Asef and I did the coffee tour, then spent a few sweaty hours exploring the coffee plantation. Coffee grows best on hillsides, apparently, which meant it was a steep climb. We watched a couple of Colombian workers scaling the hill like mountain goats, picking coffee beans off the trees. Our guide, a French girl volunteering at the farm, gave us a huge amount of information about the whole process, but I didn’t concentrate so well because… I just never concentrate well.
At the end we drank more coffee and hot chocolate, then Asef did a coffee face mask thing but I didn’t bother because it looked messy. The evening was chill: cooking back at the hostel, reading the Hobbit, sleeping soundly. Everybody else gets eaten alive by sandflies and mosquitoes in Minca, but they always leave me alone for some reason. Perhaps I simply have disgusting blood.
It felt good to be out of Medellin, away from streets filled with poverty and partying. Minca was the first time in Colombia I’d felt properly free and relaxed – not stressed over trying to meet a friend who cancelled our plans, not lonely due to the festive season, not wrestling FOMO because everybody else was binge drinking and I don’t want to join in. I was just present, just me, in my little hammock surrounded by trees, listening to birds and watching blue butterflies hop through the summer air.
Next day I’d planned on a hike: some six hour trek into the mountains to see waterfalls and little towns. After chatting to a few people in the hostel, however, I made the decision to hike in two day’s time at Tayrona national park. Two giant hikes in three days felt like too much effort, so I sacked off my day plan and spent the afternoon drawing a pretty tree, lying in a hammock on the dorm’s terrace by the creek. After so long in Medellin, it was bliss to be away from the constant boom of reggaeton and the seedy sway of the alcoholics that populate Laureles. In the evening I bumped into two old friends: Allessio and Ariane, from Paris – they looked after me in Salento when I was food poisoned and shitting like a lunatic.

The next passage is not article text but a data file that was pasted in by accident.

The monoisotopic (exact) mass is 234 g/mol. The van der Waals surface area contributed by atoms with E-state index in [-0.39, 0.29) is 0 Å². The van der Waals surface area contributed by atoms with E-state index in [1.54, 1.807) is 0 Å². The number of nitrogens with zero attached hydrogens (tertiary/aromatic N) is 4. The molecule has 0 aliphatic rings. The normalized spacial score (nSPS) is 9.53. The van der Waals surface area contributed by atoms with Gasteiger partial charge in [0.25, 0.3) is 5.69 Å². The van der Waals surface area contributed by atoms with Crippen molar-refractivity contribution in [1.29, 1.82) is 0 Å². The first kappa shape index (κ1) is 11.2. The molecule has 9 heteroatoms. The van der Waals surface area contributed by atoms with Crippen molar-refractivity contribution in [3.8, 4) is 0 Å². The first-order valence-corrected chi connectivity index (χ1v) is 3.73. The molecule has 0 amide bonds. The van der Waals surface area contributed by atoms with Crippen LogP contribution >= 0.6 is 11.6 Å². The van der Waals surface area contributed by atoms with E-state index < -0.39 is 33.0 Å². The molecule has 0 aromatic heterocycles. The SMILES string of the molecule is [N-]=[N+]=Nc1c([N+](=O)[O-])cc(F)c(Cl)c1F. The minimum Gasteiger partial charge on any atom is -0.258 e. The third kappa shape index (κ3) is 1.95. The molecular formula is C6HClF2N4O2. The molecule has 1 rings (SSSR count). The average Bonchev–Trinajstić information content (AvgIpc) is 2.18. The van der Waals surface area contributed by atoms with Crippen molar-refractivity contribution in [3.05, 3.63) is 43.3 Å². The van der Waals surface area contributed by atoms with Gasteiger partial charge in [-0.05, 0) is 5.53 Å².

We went for a coffee and a brownie. It was strange to see them again; it’d been almost three weeks, but it felt like days. Since I’d last seen them they’d been all over the country. Cali for the feria in late December, plus a bunch of cute little towns I’d never heard of. They had the best NYE ever: a street party where everybody was spraying one another with shaving foam, for some reason. Then they asked me how my New Year’s Eve was, and I tried to make it sound good and funny but failed and it just sounded harrowing, and I watched their smiles turn to frowns of concern as I detailed my gurning shitting cocaine ordeal.
I met them again the next morning for breakfast in Minca. They’re incredibly sweet people – calm, kind, intelligent, generous. They gave me great advice for Tayrona, showing me a secret entrance with no tourists and giving me tips on what to bring. I thanked them once again – twice now they’ve saved my trip from disaster. Just a lovely, lovely couple.
And then I hopped on a bus and sped away out of there – back to Santa Marta and on to Tayrona Park.